Comedy legend and TV pioneer Carl Reiner died at 98, according to Variety. His assistant, Judy Nagy, said he was with his family when he died of natural causes at his home in Beverly Hills on Monday night.
Reiner was one of the true greats. He helped shape comedy on television from the early golden era. Filmed comedy would not be the same without him. Even standup comedy owes him a great debt. There are sandwiches named after him in kosher delis around the world. Reiner was always beloved, and forever acting. He was instantly popular from the moment he appeared on Sid Caesar’s Your Show of Shows in 1950. He and Mel Brooks brought a party gag to national prominence they created the “2,000 Year Old Man” routine. He was veteran conman Saul Bloom in Steven Soderbergh’s Ocean’s Eleven movie franchise, played Charlie Sheen and Jon Cryer’s stepfather on Two and a Half Men. He was “Carl Reinorcerous” in Toy Story 4.
Reiner is best known for creating The Dick Van Dyke Show, which ran on CBS from 1961 to 1966. He starred in the pilot for a show which he called “Head of the Family,” but it wasn’t picked up. Producer Sheldon Leonard decided to give it another chance, but recast Dick Van Dyke in the role of Rob Petrie, the head writer on a TV variety show, along with fellow writers Rose Marie and Morey Amsterdam. Mary Tyler Moore played his wife. They lived in New Rochelle, N.Y. Reiner wrote the scripts off his own experiences. Reiner won three writing Emmys, and the show was named outstanding comedy series in 1966. He also acted on the show, at first only seen from the back. He played Alan Brady, the star of the variety show. It was based on his old boss, Sid Caesar of Your Show of Shows and Caesar’s Hour.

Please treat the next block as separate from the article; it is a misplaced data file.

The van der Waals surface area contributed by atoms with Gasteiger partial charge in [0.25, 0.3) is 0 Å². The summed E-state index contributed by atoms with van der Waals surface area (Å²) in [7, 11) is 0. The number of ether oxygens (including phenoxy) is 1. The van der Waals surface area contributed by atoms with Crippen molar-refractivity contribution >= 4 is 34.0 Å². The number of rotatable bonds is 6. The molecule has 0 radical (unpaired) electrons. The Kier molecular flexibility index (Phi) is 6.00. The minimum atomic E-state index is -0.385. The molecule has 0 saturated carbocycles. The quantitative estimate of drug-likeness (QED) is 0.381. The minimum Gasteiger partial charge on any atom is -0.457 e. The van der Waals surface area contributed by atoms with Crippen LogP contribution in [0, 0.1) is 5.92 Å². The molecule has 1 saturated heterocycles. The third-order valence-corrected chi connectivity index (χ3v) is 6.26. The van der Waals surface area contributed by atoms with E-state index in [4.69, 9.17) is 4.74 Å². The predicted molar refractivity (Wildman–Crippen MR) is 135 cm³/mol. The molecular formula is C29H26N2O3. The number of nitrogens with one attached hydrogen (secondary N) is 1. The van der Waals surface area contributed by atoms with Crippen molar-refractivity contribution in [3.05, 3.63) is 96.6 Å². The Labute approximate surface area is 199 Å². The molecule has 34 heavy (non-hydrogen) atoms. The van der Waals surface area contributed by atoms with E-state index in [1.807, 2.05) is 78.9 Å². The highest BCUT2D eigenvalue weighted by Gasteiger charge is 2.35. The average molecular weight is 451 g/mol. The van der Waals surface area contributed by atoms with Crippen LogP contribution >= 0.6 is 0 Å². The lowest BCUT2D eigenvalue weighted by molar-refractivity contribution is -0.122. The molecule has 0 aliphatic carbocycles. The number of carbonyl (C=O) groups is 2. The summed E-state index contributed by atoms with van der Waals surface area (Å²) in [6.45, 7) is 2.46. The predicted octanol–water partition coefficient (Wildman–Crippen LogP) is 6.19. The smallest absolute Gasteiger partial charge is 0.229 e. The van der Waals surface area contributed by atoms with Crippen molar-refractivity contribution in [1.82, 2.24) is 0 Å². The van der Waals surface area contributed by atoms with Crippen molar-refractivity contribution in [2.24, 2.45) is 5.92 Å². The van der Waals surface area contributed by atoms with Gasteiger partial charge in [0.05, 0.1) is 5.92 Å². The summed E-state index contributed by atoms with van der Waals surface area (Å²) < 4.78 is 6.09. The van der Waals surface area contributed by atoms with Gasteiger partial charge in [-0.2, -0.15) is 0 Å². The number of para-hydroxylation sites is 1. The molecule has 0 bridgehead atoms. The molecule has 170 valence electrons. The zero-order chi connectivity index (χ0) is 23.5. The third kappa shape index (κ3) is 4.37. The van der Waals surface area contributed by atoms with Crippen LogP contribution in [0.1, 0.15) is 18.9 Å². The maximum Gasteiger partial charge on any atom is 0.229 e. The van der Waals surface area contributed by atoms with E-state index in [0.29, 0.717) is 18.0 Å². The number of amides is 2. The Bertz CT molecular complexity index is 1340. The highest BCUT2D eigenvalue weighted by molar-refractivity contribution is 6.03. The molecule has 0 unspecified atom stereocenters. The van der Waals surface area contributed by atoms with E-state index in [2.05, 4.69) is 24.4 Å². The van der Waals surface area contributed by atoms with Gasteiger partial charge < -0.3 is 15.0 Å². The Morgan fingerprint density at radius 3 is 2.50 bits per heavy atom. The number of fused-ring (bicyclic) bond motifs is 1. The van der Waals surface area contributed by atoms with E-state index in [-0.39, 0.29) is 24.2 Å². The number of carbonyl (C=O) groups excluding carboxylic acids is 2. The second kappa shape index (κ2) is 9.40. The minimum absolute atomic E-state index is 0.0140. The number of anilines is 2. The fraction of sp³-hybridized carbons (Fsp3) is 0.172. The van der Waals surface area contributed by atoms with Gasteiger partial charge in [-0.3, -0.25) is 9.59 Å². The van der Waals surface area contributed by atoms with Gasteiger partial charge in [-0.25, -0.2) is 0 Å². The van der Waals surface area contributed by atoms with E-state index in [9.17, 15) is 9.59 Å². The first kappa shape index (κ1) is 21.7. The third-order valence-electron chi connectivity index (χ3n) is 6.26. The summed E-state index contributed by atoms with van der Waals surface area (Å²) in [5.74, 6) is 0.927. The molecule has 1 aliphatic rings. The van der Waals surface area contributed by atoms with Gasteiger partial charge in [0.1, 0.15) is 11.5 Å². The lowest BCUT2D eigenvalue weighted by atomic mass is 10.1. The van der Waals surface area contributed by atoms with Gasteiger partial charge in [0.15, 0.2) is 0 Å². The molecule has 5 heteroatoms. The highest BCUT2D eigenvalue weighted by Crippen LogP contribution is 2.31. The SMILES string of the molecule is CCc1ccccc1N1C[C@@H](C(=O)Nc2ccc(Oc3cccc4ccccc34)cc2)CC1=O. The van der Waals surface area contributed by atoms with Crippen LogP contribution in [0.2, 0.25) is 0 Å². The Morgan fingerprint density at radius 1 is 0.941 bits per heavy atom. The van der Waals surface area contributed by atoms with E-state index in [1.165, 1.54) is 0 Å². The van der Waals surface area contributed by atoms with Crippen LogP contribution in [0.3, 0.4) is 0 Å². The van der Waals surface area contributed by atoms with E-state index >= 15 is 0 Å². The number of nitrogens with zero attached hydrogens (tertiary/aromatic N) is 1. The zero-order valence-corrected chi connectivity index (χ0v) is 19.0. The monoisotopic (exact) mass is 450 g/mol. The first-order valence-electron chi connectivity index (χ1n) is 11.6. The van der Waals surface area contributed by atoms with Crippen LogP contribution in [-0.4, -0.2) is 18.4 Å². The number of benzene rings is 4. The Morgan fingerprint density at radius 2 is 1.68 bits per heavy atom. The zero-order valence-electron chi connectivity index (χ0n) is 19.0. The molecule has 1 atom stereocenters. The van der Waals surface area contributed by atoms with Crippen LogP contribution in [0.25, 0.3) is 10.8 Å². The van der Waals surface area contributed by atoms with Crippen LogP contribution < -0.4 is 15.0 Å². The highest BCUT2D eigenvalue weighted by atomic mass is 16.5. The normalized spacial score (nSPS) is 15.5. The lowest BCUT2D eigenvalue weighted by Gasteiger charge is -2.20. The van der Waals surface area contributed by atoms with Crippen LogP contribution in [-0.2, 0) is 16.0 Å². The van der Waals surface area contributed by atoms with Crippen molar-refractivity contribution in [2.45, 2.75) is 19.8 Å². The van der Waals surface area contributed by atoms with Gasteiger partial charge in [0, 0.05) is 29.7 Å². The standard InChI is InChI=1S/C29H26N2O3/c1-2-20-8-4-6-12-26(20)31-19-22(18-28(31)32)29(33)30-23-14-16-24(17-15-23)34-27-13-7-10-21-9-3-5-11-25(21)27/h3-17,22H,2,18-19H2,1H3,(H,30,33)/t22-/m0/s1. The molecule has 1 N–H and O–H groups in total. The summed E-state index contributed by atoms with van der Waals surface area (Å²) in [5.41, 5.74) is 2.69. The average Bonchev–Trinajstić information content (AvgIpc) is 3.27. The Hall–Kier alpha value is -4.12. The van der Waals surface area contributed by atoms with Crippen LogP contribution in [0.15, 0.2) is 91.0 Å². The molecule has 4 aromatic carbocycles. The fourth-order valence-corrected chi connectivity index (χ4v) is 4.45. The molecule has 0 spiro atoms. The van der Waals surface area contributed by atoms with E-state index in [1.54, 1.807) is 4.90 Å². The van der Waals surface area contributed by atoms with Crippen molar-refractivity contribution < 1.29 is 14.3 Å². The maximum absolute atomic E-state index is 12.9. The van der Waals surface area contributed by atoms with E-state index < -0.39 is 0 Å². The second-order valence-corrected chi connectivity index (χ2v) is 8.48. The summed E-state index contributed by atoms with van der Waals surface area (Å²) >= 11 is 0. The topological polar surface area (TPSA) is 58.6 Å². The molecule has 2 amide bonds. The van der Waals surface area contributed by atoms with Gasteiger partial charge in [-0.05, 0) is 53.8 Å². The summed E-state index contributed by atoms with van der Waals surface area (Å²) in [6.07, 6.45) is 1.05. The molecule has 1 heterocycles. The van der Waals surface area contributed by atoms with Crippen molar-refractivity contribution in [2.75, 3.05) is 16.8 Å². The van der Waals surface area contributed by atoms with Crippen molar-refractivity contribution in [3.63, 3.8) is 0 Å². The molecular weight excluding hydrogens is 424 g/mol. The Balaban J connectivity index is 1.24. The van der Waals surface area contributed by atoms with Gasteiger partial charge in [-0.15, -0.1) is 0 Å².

Carl Reiner was born in the Bronx on March 20, 1922. His parents were Jewish immigrants from Austria and Romania. He graduated from the former Evander Childs High School in Williamsbridge when he was 16 and became a machinist’s helper at a Manhattan hat-making shop at 17. Carl’s older brother Charlie nudged him into acting by pushing him to take about free drama classes sponsored by President Franklin D. Roosevelt’s Works Progress Administration. Reiner served in the US air force during World War II. His experience was documented in the 2018 PBS documentary GI Jews: Jewish Americans in World War II. During service, Reiner joined the performing unit.